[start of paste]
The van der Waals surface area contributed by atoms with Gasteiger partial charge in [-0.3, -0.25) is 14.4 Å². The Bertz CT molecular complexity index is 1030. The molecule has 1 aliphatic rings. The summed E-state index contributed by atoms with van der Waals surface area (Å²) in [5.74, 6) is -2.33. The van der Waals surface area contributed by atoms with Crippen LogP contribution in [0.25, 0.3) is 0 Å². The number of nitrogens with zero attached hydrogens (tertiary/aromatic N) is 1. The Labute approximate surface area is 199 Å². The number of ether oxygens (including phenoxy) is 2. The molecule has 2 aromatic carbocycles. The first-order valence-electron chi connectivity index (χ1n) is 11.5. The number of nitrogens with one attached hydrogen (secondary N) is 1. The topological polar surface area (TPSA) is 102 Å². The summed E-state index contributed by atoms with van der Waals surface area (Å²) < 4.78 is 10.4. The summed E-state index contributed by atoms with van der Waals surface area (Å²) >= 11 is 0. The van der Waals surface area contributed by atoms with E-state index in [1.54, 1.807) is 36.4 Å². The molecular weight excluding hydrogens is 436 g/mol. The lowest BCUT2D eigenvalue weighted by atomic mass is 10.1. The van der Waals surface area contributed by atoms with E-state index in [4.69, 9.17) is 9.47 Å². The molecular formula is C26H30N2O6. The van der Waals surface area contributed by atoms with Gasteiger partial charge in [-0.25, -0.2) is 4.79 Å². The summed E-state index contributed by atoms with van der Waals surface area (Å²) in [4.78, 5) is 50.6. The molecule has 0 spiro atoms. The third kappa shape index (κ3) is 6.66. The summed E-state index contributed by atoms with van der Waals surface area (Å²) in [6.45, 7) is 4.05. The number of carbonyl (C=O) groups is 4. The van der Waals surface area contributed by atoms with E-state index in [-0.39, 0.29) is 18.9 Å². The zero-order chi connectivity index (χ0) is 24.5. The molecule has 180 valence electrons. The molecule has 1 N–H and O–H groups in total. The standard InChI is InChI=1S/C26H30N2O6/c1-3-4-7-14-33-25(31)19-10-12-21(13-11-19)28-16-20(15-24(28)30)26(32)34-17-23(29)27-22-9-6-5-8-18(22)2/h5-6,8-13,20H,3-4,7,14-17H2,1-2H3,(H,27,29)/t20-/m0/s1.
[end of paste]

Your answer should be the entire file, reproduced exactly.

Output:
The van der Waals surface area contributed by atoms with Gasteiger partial charge in [-0.3, -0.25) is 14.4 Å². The Bertz CT molecular complexity index is 1030. The molecule has 1 aliphatic rings. The summed E-state index contributed by atoms with van der Waals surface area (Å²) in [5.74, 6) is -2.33. The van der Waals surface area contributed by atoms with Crippen LogP contribution in [0.25, 0.3) is 0 Å². The number of nitrogens with zero attached hydrogens (tertiary/aromatic N) is 1. The Labute approximate surface area is 199 Å². The number of ether oxygens (including phenoxy) is 2. The molecule has 2 aromatic carbocycles. The first-order valence-electron chi connectivity index (χ1n) is 11.5. The number of nitrogens with one attached hydrogen (secondary N) is 1. The topological polar surface area (TPSA) is 102 Å². The summed E-state index contributed by atoms with van der Waals surface area (Å²) < 4.78 is 10.4. The summed E-state index contributed by atoms with van der Waals surface area (Å²) >= 11 is 0. The van der Waals surface area contributed by atoms with E-state index in [1.54, 1.807) is 36.4 Å². The molecular weight excluding hydrogens is 436 g/mol. The lowest BCUT2D eigenvalue weighted by atomic mass is 10.1. The van der Waals surface area contributed by atoms with E-state index in [4.69, 9.17) is 9.47 Å². The molecular formula is C26H30N2O6. The van der Waals surface area contributed by atoms with Gasteiger partial charge in [-0.25, -0.2) is 4.79 Å². The summed E-state index contributed by atoms with van der Waals surface area (Å²) in [4.78, 5) is 50.6. The molecule has 0 spiro atoms. The third kappa shape index (κ3) is 6.66. The summed E-state index contributed by atoms with van der Waals surface area (Å²) in [6.45, 7) is 4.05. The number of carbonyl (C=O) groups is 4. The van der Waals surface area contributed by atoms with E-state index in [-0.39, 0.29) is 18.9 Å². The zero-order chi connectivity index (χ0) is 24.5. The molecule has 180 valence electrons. The molecule has 1 N–H and O–H groups in total. The standard InChI is InChI=1S/C26H30N2O6/c1-3-4-7-14-33-25(31)19-10-12-21(13-11-19)28-16-20(15-24(28)30)26(32)34-17-23(29)27-22-9-6-5-8-18(22)2/h5-6,8-13,20H,3-4,7,14-17H2,1-2H3,(H,27,29)/t20-/m0/s1.